Improving Geographical Thinking in the Classroom with the Curriculum Making Model, pp. 2 of 8

In order to determine what geography students are learning in the classroom, one has to uncover and critically review the role played by geography educators themselves in imparting the curriculum in the classroom. Young (2010) argues that teachers are not curriculum designers, but “curriculum designers rely on teachers to motivate students and give those concepts a reality for pupils” (p.24). If teachers view themselves as delivery agents of the national curriculum, the geography learnt in classrooms will be passive and mechanical. Conversely, Lambert and Morgan (2010) have asserted that teachers need to see themselves as curriculum makers and not just delivery agents of the national curriculum (p.37). As Fien & Gerber (1988) have posited, in “teaching geography for a better world… [educators have to] rethink [their] goals, content, resources and methods in geography teaching” (as cited in Morgan, 2002, p. 15). To engage students and to induct them into ‘thinking geographically’ (Lambert, 2009; Rawding, 2013; Roberts, 2014), teachers themselves have to start to think geographically first (Jackson, 2006) and be intellectually connected with the subject. They also have to be equipped to use varied pedagogies and resources in their classrooms. Hence, to encourage geographical thinking in both teachers and students, a curriculum making model was introduced by the Geographical Association (GA) in UK. The next section will discuss the curriculum making model.

Literature review

What is curriculum making? How is it different from the curriculum implemented in schools? Curriculum for a subject is developed in consideration with the social, political and economic contexts of a country (Young, 2010). Developed by authorities in government and education ministries, a curriculum is a structural framework of a subject, a top down approach which prescribes what concepts and themes schools should teach their students at different levels, how they should teach it in their classrooms and the type of assessments students’ learning will be evaluated against (Mitchell, 2013).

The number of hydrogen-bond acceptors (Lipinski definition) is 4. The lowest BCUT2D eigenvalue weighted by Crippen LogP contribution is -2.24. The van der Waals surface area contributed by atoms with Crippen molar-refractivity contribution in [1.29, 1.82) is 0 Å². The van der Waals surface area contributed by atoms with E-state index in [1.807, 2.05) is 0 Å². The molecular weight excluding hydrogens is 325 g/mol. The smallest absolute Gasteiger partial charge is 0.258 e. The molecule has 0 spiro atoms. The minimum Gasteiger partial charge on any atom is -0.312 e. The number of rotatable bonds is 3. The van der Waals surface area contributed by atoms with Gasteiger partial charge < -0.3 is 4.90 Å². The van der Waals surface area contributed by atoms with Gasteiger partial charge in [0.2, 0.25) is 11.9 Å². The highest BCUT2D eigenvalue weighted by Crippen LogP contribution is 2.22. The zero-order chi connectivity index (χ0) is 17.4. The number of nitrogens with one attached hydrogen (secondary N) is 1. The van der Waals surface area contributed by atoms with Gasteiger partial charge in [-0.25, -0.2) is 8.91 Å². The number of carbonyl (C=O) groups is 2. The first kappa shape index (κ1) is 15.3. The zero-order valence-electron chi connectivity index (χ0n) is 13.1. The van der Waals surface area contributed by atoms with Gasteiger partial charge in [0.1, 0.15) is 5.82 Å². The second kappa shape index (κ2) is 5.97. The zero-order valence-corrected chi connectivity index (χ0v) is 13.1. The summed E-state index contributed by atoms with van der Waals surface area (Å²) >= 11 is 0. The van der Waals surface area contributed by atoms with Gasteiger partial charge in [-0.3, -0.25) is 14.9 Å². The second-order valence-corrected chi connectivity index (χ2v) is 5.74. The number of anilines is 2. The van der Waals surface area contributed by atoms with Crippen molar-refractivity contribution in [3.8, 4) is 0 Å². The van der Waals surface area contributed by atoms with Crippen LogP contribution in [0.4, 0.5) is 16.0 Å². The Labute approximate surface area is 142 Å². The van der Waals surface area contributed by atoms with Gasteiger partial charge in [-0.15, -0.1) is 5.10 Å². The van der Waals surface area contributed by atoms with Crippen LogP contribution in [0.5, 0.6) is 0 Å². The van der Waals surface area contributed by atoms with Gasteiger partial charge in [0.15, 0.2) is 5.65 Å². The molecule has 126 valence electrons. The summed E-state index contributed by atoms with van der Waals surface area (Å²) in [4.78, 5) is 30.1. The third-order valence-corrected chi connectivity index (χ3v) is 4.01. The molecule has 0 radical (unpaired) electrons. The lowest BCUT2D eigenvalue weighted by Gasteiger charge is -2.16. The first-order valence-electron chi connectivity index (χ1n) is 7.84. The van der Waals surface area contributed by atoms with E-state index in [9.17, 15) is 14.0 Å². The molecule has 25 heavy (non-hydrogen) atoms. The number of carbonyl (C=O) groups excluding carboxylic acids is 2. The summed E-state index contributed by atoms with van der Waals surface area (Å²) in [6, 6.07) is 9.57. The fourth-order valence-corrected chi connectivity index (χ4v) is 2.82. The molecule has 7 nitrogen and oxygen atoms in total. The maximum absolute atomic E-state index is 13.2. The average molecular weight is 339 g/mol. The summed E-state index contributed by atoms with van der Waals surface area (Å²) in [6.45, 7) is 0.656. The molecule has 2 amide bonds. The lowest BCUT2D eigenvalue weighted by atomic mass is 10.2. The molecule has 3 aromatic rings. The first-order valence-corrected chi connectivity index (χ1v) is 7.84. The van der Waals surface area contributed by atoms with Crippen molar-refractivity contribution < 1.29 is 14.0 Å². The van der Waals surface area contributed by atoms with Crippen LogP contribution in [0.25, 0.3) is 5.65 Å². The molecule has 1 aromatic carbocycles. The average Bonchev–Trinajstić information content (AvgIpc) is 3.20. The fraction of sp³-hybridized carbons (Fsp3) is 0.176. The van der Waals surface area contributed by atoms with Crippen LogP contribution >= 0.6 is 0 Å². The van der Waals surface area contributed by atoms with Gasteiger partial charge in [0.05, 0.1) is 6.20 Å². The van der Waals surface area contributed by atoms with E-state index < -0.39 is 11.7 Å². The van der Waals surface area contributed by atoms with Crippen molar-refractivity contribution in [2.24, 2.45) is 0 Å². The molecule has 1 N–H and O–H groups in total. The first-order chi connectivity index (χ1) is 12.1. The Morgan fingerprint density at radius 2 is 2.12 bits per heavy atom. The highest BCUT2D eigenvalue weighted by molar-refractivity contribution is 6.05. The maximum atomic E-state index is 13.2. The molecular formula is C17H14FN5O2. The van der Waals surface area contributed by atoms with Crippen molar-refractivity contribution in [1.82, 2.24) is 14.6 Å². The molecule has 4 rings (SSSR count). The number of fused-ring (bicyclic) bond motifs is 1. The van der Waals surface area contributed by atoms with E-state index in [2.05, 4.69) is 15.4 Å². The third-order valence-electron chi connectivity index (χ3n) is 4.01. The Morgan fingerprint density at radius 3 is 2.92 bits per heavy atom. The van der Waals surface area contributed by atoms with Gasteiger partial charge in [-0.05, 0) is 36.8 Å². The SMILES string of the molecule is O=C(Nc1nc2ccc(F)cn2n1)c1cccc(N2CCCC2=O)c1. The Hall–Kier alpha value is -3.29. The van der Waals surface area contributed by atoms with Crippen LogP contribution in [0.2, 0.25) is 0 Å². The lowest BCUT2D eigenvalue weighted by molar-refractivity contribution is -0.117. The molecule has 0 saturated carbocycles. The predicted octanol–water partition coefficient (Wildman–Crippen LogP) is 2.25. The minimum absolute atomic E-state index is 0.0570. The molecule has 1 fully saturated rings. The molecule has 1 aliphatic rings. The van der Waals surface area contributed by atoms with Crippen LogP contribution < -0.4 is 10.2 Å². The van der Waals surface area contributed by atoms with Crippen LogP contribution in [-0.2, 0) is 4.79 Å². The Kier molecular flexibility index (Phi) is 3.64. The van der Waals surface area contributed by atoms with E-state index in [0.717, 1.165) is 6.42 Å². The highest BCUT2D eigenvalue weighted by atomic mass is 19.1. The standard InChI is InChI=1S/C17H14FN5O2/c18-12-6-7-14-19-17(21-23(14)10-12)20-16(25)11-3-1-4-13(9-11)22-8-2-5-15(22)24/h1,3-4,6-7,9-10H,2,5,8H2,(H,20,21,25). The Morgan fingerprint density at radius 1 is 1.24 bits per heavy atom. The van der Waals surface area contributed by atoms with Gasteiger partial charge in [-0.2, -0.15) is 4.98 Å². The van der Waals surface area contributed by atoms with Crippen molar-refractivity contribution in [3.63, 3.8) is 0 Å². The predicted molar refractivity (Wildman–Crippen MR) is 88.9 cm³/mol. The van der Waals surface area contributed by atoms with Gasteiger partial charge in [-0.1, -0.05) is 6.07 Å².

Curriculum making on the other hand, is not curriculum planning nor a lesson plan as Lambert and Morgan (2010, 49) have clearly defined. Curriculum making could be a sequence of lessons planned by a teacher to teach about a topic or concept.  As John F. Bobbitt (1918) suggested, the lessons could extend content knowledge beyond the scope of the syllabus, desired educational outcomes and beyond students’ experiences in the topic (as cited in Catling, 2013). It could be a teacher’s creative way of “interpreting a curriculum specification or scheme of work and turning it into a coherent, challenging and engaging and enjoyable scheme of work” (GA, 2012, as cited in Catling, 2013, p. 432). The sequence of lessons could also incorporate moral reasoning, social justice, thinking and rethinking about issues and concepts students have already learnt in the curriculum. Figure 1 illustrates the essential components of curriculum making in a diagram. The three essential components are the subject content, student experiences and teacher choices.

An Inspiring Quote

"[Open-mindedness] includes an active desire to listen to more sides than one; to give heed to facts from whatever source they come; to give full attention to alternative possibilities; to recognize the possibility of error even in the beliefs that are dearest to us."

~ John Dewey, How We Think

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